Travel is beneficial for designers

Travel is beneficial for designers

Kristi Doran's Layout avatar

Who doesn’t love traveling? But as a designer, maybe it’s time to consider that travel isn’t only relaxing, it can also offer some significant benefits for your career.

For example, I know that, regardless of where I visit, my skills in communication will improve and, in turn, enhance my work. By temporarily relocating, I’m provided with a hands-on opportunity to observe cultures, cuisines, environments, styles, and trends that I wouldn’t otherwise know about. Extra knowledge always influences a designer’s output.

Adaptable. If you’re going to travel, you know you’ve got to be adaptable. As designers, we strive to adapt on a daily basis. Every work environment is different, and with technology changing every day, the importance of being adaptable is more than ever key for designers.

Creativity. Traveling abroad enhances creativity in a number of ways. Experiencing how people do things in another part of the world removes me from my comfort zone and gives me a new perspective on communication. The street signs, for example, could be not only in another language but also designed with different colors, typefaces, and icons. By noticing things like this, you see the importance of taking a new approach to reach your target audience.

Photo credit to Tom Eversley
Photo credit to Tom Eversley.

Inspiration. Occasionally, inspiration can be the primary challenge when designing. Sometimes Pinterest, Google, design nerd meetups, and so on won’t be able to help you out of that rut. Taking a break from home to visit a new place means you can observe the innovative designs, advertising trends, and creative merchandising of the local market. Sometimes that can be just the inspiration you need. Working outside of a routine encourages you to feel or think differently, which is the first step in finding inspiration.

Language. If you study abroad in college or visit a foreign country, you’ll have an opportunity to familiarize yourself with another language. Linguistic competence can open doors to international businesses, industries, and institutions. Immersing yourself in another language will help you experience first-hand how to communicate with another audience.

Networking. Typically, I visit a friend when I travel. They introduce me to their friends, and I learn about their work in fields other than design. It’s a great opportunity to gain perspective on a variety of cultures and trends and lifestyles, which helps me keep an open mind when I work. It’s also an additional opportunity for work in the future, not just for me, but for each of us.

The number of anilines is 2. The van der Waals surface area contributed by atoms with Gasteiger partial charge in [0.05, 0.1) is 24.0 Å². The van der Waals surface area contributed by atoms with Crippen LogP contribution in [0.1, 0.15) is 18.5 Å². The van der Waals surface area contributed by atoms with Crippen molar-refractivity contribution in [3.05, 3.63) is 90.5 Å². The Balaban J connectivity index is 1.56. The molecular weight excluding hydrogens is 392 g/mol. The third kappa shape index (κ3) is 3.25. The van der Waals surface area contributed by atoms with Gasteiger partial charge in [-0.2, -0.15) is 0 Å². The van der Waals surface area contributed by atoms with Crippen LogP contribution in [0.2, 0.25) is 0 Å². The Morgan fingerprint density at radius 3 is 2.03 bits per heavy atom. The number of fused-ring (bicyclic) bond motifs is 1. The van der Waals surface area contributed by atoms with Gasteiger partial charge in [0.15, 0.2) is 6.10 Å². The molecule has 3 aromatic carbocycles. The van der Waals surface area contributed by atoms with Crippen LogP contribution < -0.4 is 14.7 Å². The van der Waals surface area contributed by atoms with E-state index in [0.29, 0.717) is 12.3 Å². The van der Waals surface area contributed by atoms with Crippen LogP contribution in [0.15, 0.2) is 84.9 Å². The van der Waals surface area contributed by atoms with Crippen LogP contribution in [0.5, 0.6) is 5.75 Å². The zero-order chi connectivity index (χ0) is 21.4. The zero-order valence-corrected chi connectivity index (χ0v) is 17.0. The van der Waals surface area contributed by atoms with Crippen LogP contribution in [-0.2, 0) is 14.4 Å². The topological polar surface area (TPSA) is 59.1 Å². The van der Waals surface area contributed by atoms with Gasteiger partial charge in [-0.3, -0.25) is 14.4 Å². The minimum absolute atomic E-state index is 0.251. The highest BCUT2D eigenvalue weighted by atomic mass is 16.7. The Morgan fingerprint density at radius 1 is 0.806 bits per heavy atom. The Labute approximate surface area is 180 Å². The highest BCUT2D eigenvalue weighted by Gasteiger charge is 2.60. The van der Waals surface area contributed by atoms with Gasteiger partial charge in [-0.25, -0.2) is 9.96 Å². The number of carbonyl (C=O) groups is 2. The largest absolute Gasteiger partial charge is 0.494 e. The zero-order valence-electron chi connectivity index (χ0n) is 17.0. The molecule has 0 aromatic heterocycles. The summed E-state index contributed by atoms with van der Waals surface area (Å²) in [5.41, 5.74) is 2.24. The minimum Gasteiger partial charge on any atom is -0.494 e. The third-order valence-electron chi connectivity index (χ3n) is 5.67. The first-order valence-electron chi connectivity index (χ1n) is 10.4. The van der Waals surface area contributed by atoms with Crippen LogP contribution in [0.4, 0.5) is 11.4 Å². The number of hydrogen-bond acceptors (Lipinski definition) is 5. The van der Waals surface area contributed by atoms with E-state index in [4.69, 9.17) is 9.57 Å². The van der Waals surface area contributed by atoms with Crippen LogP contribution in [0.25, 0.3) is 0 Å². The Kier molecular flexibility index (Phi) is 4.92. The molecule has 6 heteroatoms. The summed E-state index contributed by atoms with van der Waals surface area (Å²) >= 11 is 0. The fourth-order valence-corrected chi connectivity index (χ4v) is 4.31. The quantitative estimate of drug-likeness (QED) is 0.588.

Photo credit to Gabriel Santiago.
Photo credit to Gabriel Santiago.

Independence. You develop a more nuanced understanding of situations and learn when to take the lead in order to accomplish tasks as a traveler. In Italy, I had to ask a station employee about the time for my train ticket—she only spoke Italian and I only spoke English. I remember that felt very intimidating, but I learned that sometimes as uncomfortable as a situation can be, it has to be handled and I’ll get through it. Situations come up frequently in travel that you’ll have to navigate on your own when normally you would’ve let another person take care of it—or at least sought advice on how to handle things. Especially if you’re a freelance designer, you’ve got to be a self starter and take the lead in your work.

Experiences. Your many experiences while you travel will each bring a different lesson to learn about yourself, the community, culture, environment, and so on. Apply each of those experiences to your every-day life—whether it’s a story you can share to make yourself relatable to a client, a lesson that taught you not to procrastinate, a new relationship, or seeing beyond cultural differences, you’ll appreciate each experience.

I do want to caution that the travel bug is real. The struggle and the drive to visit new places, experience new cultures, cuisines, and environments is undeniable. It impacts travelers at various levels, but I can tell you it’s worth it and I haven’t met a single person who regrets traveling. Travel is unpredictable and priceless, and you’ll be applying what you learned throughout your career.

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